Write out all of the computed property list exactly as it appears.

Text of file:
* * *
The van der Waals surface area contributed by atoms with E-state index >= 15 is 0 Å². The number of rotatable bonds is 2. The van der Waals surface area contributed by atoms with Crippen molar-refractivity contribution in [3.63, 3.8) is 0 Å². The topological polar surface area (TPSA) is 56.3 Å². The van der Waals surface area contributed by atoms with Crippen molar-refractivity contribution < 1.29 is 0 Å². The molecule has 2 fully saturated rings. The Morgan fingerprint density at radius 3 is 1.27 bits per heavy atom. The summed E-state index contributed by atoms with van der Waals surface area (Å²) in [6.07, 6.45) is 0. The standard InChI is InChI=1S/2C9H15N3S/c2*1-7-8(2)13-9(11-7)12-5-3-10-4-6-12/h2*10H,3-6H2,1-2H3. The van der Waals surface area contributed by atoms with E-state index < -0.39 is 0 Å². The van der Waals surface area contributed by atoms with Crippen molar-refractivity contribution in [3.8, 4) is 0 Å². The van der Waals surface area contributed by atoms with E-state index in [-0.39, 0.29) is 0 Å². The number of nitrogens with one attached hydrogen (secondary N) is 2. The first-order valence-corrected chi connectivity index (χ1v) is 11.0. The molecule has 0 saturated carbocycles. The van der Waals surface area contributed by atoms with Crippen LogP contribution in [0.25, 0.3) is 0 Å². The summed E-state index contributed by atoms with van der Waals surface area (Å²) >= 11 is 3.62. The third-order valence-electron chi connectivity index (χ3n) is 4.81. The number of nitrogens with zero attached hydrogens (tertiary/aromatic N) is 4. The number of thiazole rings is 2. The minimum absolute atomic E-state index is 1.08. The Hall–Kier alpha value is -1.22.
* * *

The van der Waals surface area contributed by atoms with E-state index >= 15 is 0 Å². The number of rotatable bonds is 2. The van der Waals surface area contributed by atoms with Crippen molar-refractivity contribution in [3.63, 3.8) is 0 Å². The topological polar surface area (TPSA) is 56.3 Å². The van der Waals surface area contributed by atoms with Crippen molar-refractivity contribution < 1.29 is 0 Å². The molecule has 2 fully saturated rings. The Morgan fingerprint density at radius 3 is 1.27 bits per heavy atom. The summed E-state index contributed by atoms with van der Waals surface area (Å²) in [6.07, 6.45) is 0. The standard InChI is InChI=1S/2C9H15N3S/c2*1-7-8(2)13-9(11-7)12-5-3-10-4-6-12/h2*10H,3-6H2,1-2H3. The van der Waals surface area contributed by atoms with E-state index < -0.39 is 0 Å². The van der Waals surface area contributed by atoms with Crippen molar-refractivity contribution in [3.8, 4) is 0 Å². The van der Waals surface area contributed by atoms with E-state index in [-0.39, 0.29) is 0 Å². The number of nitrogens with one attached hydrogen (secondary N) is 2. The first-order valence-corrected chi connectivity index (χ1v) is 11.0. The molecule has 0 saturated carbocycles. The van der Waals surface area contributed by atoms with Crippen LogP contribution in [0.25, 0.3) is 0 Å². The summed E-state index contributed by atoms with van der Waals surface area (Å²) >= 11 is 3.62. The third-order valence-electron chi connectivity index (χ3n) is 4.81. The number of nitrogens with zero attached hydrogens (tertiary/aromatic N) is 4. The number of thiazole rings is 2. The minimum absolute atomic E-state index is 1.08. The Hall–Kier alpha value is -1.22.